During the beginning of COVID 19 the equity markets crashed and returns went negative, debt as an asset class provided an overall cushion to the overall portfolio as it ensured capital protection and consistency of returns.
Show me a structured approach towards investing
1. Know your current position
1.1 Have a summary of your income and expenses to get more idea around surplus to invest
1.2 Make an approximate of assets and liabilities that you have today
1.3 Understand your current asset allocation (Upload your portfolio on Multipie to get a birds eye view)
2. Estimate your risk profile
2.1 Have an idea of the time horizon of your goals – short term (less than 3 years) means a tilt towards debt or long term (more than 3 years) means a tilt towards equity. Remember that your time horizon is as long as you will live!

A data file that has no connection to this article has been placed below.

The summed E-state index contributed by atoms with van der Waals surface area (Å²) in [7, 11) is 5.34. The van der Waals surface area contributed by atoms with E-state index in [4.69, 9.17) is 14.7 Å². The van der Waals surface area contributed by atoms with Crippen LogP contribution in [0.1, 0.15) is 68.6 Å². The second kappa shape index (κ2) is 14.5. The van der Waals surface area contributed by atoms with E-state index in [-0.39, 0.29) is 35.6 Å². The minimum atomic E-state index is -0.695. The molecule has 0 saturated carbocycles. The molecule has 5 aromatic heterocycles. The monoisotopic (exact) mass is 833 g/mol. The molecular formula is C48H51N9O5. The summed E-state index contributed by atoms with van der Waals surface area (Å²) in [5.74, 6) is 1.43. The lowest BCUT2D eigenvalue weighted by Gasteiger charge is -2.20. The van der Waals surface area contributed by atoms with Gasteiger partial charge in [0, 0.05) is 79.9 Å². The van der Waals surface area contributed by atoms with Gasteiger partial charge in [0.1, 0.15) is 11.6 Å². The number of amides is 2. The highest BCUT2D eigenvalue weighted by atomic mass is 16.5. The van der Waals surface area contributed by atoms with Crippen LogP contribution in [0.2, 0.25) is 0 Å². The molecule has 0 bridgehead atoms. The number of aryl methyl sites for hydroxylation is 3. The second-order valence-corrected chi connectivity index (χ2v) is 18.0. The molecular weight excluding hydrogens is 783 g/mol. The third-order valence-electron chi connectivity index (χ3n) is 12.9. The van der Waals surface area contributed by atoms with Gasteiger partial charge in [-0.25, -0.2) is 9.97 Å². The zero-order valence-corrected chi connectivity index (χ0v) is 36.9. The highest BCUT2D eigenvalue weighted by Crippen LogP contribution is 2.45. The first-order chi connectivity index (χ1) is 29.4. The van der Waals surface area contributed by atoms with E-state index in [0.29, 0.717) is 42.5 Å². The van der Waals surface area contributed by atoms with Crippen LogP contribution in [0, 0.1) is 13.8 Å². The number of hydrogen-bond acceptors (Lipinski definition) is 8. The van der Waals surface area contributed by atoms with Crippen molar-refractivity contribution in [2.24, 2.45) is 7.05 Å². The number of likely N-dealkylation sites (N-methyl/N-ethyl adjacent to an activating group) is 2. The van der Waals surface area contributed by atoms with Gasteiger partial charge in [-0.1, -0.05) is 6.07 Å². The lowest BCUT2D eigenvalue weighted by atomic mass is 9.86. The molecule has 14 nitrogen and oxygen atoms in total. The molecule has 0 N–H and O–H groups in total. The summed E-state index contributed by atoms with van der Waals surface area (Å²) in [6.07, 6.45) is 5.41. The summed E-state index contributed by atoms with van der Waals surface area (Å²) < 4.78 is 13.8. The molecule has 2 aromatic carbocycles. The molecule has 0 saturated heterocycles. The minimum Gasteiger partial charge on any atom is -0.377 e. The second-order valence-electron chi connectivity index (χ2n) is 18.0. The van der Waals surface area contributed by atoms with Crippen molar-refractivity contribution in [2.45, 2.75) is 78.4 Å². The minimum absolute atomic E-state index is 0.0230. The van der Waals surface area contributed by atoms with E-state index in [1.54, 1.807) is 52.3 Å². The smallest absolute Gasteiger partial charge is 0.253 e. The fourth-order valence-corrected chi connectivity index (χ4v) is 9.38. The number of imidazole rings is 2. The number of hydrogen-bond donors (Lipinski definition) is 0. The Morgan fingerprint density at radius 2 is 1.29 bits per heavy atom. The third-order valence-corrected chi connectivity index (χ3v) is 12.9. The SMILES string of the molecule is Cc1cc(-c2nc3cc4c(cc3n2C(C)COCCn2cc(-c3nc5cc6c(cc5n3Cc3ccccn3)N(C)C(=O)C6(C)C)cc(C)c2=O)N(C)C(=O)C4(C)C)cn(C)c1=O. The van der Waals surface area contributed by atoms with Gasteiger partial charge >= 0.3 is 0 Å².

2.2 Emotional Quotient – how do you react to a news, do you get a good sleep without worrying about the portfolio? If yes, tilt a little more towards equity. Happiness is a super important factor in investing!
2.3 Past Behaviour – your past behaviour is an indicator, see what you had done in the turbulent times for the portfolio. If you bought more equity in March 2020, you are an aggressive investor.
3. Arrive at a target asset allocation
Combine your ability and appetite to take risk, investment goals and current level of markets to arrive at your target asset allocation. This is the basket you want to target for maintaining your return and risk profile. The idea is to get better, aware and consistent with your style.
How much to be invested in each asset class is a combination of 2 factors:
- Internal factors – your risk profile, your time horizon, your emotional quotient
- External factors – how expensive/cheap the markets are currently
Considering current market levels, the Debt:Equity:Gold for a moderate risk profile investor stands at 60:35:5 as per Multipie’s proprietary algorithm.
There is no right answer here! Any allocation will work well as long as it is not skewed to one particular asset class and is applied consistently.